As we've discussed elsewhere, Star Wars was, in part, based on/influenced/inspired by an Akira Kurosawa samurai film, The Hidden Fortress. All artists are influenced by other artists, and as Picasso said: "Good artists borrow; great artists steal". (Or as Wally Wood taught: "Never draw what you can copy, never copy what you can trace, never trace what you can cut out and paste up.") However, it all comes back to the observation of Terry Pratchett's that Mike likes to refer to in these circumstances: "Generic fiction is a big pot from which everyone takes a bit and adds a bit. However, some people put back more than they take out". You may decide for yourselves which camp Cameron is in.
                _"For an eternity Allard was alone in an icy limbo where all the colours were bright and sharp and comfortless.
                _For another eternity Allard swam through seas without end, all green and cool and deep, where distorted creatures drifted, sometimes attacking him.
                _And then, at last, he had reached the real world – the world he had created, where he was God and could create or destroy whatever he wished.
                _He was supremely powerful. He told planets to destroy themselves, and they did. He created suns. Beautiful women flocked to be his. Of all men, he was the mightiest. Of all gods, he was the greatest."

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                • #9
                  Originally posted by Papi View Post
                  I am the last frog who do not see Avatar.
                  Then I must be the last rosbif as well!

                  Although, my wife sudden today says lets go and see it. She is a great SF buff like me.
                  Papa was a Rolling Stone......

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                  • #10
                    I don't want us to get bogged down into the details of Star Wars, but I after seeing the six movies I found resonaces with Wagner's Ring cycle with its intergenerational conflict, prophecies and use of magic (the force).

                    Borderlands (computer game) is using a planet Pandora too.

                    I felt Avatar was a retelling of older stories with an added social environmental commentary reflecting the concerns of the age. There was a whole lot of stuff from Westerns, Vietnam War movies and SF in Avatar.

                    Stories are endlessly retold in cultures - just watch any soap opera. The only way any story can survive is through the retelling to pass it one from one generation to the next and each generation probably adds something or takes something away.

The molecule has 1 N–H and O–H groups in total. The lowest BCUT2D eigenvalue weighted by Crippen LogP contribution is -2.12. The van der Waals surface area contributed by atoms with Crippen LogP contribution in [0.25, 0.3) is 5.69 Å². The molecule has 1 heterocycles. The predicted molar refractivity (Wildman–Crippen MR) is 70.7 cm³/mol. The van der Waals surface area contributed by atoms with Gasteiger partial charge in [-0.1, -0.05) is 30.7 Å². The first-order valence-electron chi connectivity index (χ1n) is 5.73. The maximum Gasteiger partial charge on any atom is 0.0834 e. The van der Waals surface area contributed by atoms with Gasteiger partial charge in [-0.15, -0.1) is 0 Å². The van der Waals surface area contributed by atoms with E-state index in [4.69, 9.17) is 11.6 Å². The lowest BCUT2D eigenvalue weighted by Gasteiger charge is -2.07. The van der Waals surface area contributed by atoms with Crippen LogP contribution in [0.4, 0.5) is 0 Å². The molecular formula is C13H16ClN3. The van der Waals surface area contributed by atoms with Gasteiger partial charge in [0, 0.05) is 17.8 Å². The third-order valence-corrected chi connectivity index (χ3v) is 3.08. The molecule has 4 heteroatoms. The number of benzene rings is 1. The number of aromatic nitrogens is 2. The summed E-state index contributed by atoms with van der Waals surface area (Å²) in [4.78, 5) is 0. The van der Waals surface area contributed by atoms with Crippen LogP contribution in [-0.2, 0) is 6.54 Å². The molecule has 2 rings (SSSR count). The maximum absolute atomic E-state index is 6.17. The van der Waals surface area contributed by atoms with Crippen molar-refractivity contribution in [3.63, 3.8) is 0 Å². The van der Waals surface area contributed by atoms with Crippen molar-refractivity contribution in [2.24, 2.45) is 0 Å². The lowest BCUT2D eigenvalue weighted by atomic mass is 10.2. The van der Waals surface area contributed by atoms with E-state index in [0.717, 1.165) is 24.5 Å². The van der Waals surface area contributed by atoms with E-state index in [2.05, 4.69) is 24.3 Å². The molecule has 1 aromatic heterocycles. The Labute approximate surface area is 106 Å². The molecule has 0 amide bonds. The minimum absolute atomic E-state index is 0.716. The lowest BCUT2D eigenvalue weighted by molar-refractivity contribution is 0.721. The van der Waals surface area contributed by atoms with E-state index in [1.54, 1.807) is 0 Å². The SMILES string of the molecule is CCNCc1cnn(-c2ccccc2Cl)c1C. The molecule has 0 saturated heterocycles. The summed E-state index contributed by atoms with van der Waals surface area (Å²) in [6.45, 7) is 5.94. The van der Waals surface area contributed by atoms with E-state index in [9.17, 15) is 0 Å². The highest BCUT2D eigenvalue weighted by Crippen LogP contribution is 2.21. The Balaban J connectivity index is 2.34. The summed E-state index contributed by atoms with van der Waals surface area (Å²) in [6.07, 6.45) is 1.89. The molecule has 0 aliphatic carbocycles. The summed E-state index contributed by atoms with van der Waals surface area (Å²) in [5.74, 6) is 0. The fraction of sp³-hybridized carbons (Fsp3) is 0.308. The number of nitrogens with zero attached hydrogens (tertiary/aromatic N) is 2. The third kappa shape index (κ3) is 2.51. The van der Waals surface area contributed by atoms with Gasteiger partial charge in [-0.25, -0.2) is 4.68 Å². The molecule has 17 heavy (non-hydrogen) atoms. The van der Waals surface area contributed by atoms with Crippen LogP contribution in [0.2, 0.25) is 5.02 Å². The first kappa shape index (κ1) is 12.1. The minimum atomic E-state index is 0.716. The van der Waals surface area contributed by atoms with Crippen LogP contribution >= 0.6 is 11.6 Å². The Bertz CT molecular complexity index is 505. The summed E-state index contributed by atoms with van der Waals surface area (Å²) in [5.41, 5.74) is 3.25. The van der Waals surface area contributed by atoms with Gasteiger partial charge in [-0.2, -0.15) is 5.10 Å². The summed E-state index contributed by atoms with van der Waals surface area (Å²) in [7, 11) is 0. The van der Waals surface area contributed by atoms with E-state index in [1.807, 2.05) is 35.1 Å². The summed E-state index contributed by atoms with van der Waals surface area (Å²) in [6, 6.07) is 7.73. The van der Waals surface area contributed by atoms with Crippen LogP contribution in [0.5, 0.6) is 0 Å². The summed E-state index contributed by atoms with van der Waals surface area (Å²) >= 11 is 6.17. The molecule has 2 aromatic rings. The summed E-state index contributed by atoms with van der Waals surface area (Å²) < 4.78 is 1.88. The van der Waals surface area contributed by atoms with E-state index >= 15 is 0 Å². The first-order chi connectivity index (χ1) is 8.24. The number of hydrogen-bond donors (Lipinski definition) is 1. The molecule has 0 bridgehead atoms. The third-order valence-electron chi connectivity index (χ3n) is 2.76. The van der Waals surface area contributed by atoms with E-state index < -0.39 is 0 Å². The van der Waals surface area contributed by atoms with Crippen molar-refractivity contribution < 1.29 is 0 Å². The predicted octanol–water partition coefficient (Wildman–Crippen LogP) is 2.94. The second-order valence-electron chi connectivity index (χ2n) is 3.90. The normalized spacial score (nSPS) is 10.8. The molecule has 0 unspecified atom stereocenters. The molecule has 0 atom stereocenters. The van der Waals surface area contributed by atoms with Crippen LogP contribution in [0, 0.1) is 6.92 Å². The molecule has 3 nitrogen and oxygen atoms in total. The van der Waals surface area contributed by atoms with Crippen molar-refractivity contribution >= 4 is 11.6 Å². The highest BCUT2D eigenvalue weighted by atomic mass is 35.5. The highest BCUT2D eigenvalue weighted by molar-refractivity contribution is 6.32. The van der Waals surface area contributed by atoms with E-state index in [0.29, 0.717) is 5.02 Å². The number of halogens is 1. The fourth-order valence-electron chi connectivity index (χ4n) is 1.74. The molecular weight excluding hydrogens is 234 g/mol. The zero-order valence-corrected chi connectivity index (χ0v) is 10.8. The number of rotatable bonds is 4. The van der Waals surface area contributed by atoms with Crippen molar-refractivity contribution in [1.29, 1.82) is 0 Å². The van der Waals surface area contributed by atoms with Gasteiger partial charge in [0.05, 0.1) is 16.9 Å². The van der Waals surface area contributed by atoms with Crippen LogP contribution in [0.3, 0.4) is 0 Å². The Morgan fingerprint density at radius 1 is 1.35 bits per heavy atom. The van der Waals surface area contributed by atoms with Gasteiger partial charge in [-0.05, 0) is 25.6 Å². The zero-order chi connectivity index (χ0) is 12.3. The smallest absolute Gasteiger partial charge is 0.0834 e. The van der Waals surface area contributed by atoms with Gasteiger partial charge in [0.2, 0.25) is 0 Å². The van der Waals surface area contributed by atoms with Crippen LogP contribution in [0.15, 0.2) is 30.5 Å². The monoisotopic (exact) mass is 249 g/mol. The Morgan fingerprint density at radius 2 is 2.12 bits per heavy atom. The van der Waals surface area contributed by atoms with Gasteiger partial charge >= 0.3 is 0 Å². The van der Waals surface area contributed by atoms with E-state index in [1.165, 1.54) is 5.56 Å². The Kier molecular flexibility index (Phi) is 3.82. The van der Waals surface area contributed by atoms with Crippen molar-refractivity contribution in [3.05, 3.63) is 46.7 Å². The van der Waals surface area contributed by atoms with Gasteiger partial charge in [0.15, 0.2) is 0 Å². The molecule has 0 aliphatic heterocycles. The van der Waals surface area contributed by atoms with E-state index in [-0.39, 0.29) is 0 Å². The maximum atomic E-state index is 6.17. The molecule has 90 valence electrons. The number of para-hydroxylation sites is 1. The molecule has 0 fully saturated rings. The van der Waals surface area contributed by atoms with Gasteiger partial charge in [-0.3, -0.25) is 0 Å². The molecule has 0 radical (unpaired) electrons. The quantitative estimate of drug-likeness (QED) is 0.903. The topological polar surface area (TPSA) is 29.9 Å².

Coming to think about it with the advent of recording activities the last 5 or 6 generations has allowed us to share more material across the generations. My nephews watch the same children's TV shows on DVD that I watched on television. I have never seen the television programmes my parents watched because recordings were not kept or made available.

                    Do you think this availability of recorded media means audiences might be more spoilt? The fact that you can watch Jeremy Brett, Basil Rathbone and Robert Downie Jr play Sherlock Holmes and compare how the character has been played across the generations has an effect upon what we consider to be new and original?

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                    • #11
                      Apparently, Avatar is also a pretty straight retelling of Disney's Pocahontas.



                      Which is fine really, but when you don't even think up your own names for fictional races and planets you're crossing a line...
                      Last edited by opaloka; 01-17-2010, 07:40 PM.

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                      • #12
                        First I was thinking I was watching Dances with Wolves. Then I remember where I saw this story first.

                        http://www.multiverse.org/wiki/index...on_%28novel%29
                        Infinite complexity according to simple rules.

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                        • #13
                          Berry,

                          Are you really suggesting that Cameron mined Mike's work?
                          --Thus Dances with Wolves, and Pocahontas are also derivatives of Mike's work?
                          Ani Maamin B'emunah Sh'leimah B'viyat Hamashiach. V'af al pi sheyitmahmehah im kol zeh achake lo b'chol yom sheyavo.

                          "Reality is that which, when you stop believing in it, doesn't go away." - Phillip K. Dick

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                          • #14
                            I think Mike has mentioned this process elsewhere, where lifting of a lifted, lifted, lifted.. chain sets up what we now think of tropes, which were original "once upon a time". Those using tropes may, or may not, know their original source(s).

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                            • #15
                              Originally posted by opaloka View Post
                              Apparently, Avatar is also a pretty straight retelling of Disney's Pocahontas. ... Which is fine really, but when you don't even think up your own names for fictional races and planets you're crossing a line...
                              Wow. Thanks for that! Now I don't have to spend $20 to go see the movie! WOO!


                              das